Class of 2011
Bachelor of Arts in Theatre Arts, with an emphasis in Dance (cum laude)
I came to the United States for college and to accomplish the coveted American Dream. I always imagined performing in shows on renowned stages and going home with bouquets of flowers. If you look at my resume today, you’ll see my dreams have changed. I chose Sonoma State University for practical reasons. I needed an affordable school with performing arts programs in a welcoming community for international students. I recall my first day at SSU; the program was small, unlike the expensive conservatories I had contemplated. Kristen Daley was my professor for my first class of Modern Dance. Trained as a classical dancer and being Japanese, breaking “traditions”, making bold choices, and standing out to be wildly unique were difficult things for me to do at the time. After taking more classes from the likes of Nancy Lyons and other SSU faculties, somewhere during my time at SSU, I gave in to become “bold” and express the “raw” side of me. I became a whole new Lisa. It felt good.
My professors cared about me. They took time in guiding me to find an individual movement language; develop my unique artistic voice; and provide a supportive, judgment-free space to explore my creative expression. I interacted with world-renowned guest artists and because of the size of the SSU Dance program made long-lasting connections that facilitated my career. The kindness and genuine care of Nancy Lyons, Kristen Daley, and Christine Cali transcended my check-ins and rehearsals. These were evident in the strong art community at SSU. The people I studied with were cared for, and thus they look after me. My colleagues were committed to my artistic visions, as odd as these visions were at times. The intimacy of the program gave me a sense of acknowledgment, belonging, and community.
After graduated from SSU, I moved to Seattle and later New York City to perform for several dance companies and collaborated on producing productions with international artists. I learned to be more creative there. In 2014, I earned a Master of Fine Arts in Dance from Hollins University (VA) in partnership with the Frankfurt University of Music and Performing Arts (Germany), The Forsythe Company (Germany), and the American Dance Festival (NC). That same year, I started the process in developing my own style and established an interdisciplinary art company, Kusanagi Sisters, with my sister JuJu. The work by Kusanagi Sisters has been presented across the world in the USA, UK, France, Italy, Germany, Austria, Netherlands, Spain, Portugal, Sweden, Norway, Belgium, Albania, Kenya, Canada, Mexico, Cuba, Colombia, Chile, Pakistan, China, Taiwan ROC, Indonesia, and Australia. The work has also been shown at venues including the Lincoln Center, Roy and Edna Disney CalArts Theater REDCAT, AMC Theatre, 92nd Street Y, Movement Research at the Judson Church, JW Marriott Los Angeles LA LIVE, and Cineteca Nacional. Our first original short film, itsy bitsy, has received many recognitions including First Place Award, Best Film Award, and Audience Choice Award. It was officially selected for the BAFTA-qualifying and the 10th Annual Aesthetica Short Film Festival (UK).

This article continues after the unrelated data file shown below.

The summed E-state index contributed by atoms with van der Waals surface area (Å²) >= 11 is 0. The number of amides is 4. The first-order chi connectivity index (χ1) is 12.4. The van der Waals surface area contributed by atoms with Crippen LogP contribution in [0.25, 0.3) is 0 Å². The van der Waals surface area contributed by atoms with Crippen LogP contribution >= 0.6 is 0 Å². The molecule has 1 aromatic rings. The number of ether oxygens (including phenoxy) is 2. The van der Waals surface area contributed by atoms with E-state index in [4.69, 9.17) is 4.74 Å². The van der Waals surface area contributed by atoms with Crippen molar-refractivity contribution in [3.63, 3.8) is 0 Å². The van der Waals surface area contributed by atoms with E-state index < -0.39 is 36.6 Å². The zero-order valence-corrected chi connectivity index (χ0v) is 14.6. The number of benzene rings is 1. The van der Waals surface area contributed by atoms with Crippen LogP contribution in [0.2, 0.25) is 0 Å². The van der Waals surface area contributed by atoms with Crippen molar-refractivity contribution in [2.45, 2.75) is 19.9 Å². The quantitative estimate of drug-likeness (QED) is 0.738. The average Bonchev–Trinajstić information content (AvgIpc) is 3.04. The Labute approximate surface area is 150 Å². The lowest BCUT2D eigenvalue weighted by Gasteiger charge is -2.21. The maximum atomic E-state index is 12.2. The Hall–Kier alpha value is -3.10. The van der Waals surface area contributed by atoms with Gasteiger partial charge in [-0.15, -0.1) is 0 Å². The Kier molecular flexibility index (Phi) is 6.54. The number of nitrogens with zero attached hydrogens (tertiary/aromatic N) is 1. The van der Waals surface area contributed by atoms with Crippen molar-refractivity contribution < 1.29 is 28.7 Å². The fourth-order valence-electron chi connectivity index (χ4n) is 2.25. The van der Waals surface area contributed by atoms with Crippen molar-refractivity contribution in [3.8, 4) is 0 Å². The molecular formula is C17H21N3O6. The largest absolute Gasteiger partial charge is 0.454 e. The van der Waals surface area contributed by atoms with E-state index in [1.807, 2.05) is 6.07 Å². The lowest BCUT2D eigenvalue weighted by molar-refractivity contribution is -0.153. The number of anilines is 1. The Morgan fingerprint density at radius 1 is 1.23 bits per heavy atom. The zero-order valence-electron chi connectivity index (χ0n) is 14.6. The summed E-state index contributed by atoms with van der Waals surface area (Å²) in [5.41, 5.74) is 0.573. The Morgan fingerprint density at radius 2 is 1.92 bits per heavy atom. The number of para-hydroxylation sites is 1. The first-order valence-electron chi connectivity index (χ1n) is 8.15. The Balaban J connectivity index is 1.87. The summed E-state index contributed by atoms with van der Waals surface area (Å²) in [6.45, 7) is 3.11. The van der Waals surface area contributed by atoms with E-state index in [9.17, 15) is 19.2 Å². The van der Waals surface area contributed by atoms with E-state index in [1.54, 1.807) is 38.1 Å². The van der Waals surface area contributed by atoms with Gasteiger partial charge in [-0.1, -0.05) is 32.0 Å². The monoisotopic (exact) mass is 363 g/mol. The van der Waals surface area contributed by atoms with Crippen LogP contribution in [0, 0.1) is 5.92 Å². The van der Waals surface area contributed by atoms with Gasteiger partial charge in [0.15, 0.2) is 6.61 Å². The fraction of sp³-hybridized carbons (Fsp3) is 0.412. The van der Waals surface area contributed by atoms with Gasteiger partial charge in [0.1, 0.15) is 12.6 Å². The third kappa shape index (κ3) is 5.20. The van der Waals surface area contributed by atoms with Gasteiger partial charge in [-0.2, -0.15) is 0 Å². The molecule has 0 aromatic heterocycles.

The main theme you would see in my work is inclusion. My creative work is both an exploration of a new art form as well as an expression of communicative discovery. I believe art is a social movement, enabling us to gather, exchange, and share insightful thoughts leading to more enriching experiences in the global community. I seek to continue this lifelong investigation, extending and applying it towards the physical, psychological, and emotional well-being of others in a more constructive manner.
I have committed my entire life to the study of artistic expression, first as a trained dancer, then as a committed cross-boundary artist, and now as an educator. I have been fortunate to share my passion for art as a professional in academic institutions; during my tenure as Assistant Professor in Dance at the Universidad de las Americas Puebla (Mexico), as a Guest Professor at the Winona State University (MN), and as a Research Associate in Theater and Dance at the J.F. Oberlin University (Japan). I was able to provide instructions on the relationship between performing arts theory and practice, navigate students to explore the possibilities of their expressions and advise on production efforts. I was always excited to listen to my students’ creative and experimental proposals in their performance and film, and brainstorm with them to find a practical approach and aesthetic best suited to achieve their goals.
I would have never learned that without SSU. I fulfilled dreams I never knew I wanted. I learned to be authentically weird and have the confidence to express my rawness and perform on all sorts of stages. I now have the opportunities to share my experience of creation and production with my students and to enhance their skills and assist them in determining their future careers. Nancy Lyons, Kristen Daley, and Christine Cali all had different lessons when they taught me. However, one common thread was “inclusion and acceptance”. I saw that with the care they applied to each student — giving everyone what they needed to become their best selves. We were united in our pursuit of exploring the essence of humanity through physical artistry. I wouldn’t be where I am without the care of the professors and the support of my colleagues from Sonoma State University.